In a bid to revive Cambodia's standing in the region and the world, new leader Hun Sen played the aeropolitical card while the country was still reeling from a civil war sparked by his bloody coup in early July.

As foreign airlines cancelled services and refugees fled into neighbouring Thailand, Hun Sen made the apparently incongruous gesture of declaring immediate open skies in mid-July. Then, the former Khmer Rouge official ended the international monopoly of government-controlled Royal Air Cambodge, and revealed a joint venture with Bangkok-based Orient Thai Airways to set up a second flag carrier, Kampuchea Airlines.

But Hun Sen's interest in aviation may not be as keen as it appears. Political sources in Phnom Penh suggest the moves are aimed at currying favour among members of Asean - Cambodia was only days away from full membership of the regional economic group when its application was frozen in the wake of the coup. According to one foreign embassy official in Cambodia, support from Bangkok is critical to his chances of cementing legitimacy. Moreover, as Hun Sen strives to win back support from the major Western powers, the official notes that open skies was clearly in tune with US trade aims in the region.

Yet whether the Cambodian market can support two flag carrier is questionable, especially if other carriers in the region exploit the open skies regime. The incumbent RAC reported a loss of US$24 million last year and is expected to carry 500,000 passengers this year with a fleet of two Boeing 737-400s, leased from partner Malaysia Airlines, and three ATR72s. Revenues were forecast to climb to US$40 million from US$25 million.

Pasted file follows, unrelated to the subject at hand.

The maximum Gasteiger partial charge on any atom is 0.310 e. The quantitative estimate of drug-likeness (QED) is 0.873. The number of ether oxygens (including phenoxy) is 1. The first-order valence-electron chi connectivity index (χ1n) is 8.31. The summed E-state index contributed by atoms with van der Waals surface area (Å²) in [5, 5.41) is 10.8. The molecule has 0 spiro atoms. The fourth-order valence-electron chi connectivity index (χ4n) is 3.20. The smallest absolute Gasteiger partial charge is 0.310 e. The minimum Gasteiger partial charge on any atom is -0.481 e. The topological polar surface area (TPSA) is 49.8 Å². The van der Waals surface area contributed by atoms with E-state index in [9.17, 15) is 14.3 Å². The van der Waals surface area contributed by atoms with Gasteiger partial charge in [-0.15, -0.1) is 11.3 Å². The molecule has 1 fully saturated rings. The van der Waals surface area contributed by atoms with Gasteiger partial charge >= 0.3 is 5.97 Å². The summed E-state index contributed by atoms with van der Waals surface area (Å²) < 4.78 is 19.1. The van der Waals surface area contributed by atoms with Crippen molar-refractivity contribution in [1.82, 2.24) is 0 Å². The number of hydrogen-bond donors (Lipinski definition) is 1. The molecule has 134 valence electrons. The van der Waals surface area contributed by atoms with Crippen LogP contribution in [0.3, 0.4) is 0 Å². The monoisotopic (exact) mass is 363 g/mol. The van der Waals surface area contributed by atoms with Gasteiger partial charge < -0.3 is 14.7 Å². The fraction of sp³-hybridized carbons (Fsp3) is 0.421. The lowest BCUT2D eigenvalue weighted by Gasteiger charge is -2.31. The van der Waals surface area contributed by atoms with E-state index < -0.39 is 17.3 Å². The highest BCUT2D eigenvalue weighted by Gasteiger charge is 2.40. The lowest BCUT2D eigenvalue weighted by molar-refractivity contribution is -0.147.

Hun Sen's move has angered RAC's 40 per cent shareholder Malaysia Helicopter Services (MHS), the majority stakeholder in MAS, which has a management contract with the Cambodian carrier. MHS chairman Tajudin Ramli has hinted he may pull out of the joint venture, in which the Cambodian state holds the other 60 per cent stake, but he remains ambivalent about MAS' continued involvement in the country. 'If it is open skies . . . we can deploy our aircraft stationed in Cambodia elsewhere and operate other sectors. We can then just go cherry picking,' he says, adding that MAS could still continue to manage RAC.

Cambodia is planning to take a 51 per cent stake in the new airline, with the remainder held by Orient Thai. Services were set to begin by September to Bangkok, Singapore, Kuala Lumpur, Hong Kong and Guangzhou, but no details were released of aircraft type.

Orient Thai is no stranger to Cambodia. Its managing director Udom Tantiprasongchai headed Thai-owned Cambodia International Airlines, which was given a week to terminate services in 1994 when Phnom Penh set up RAC and awarded it sole-flag carrier status.

Tom Ballantyne

Source: Airline Business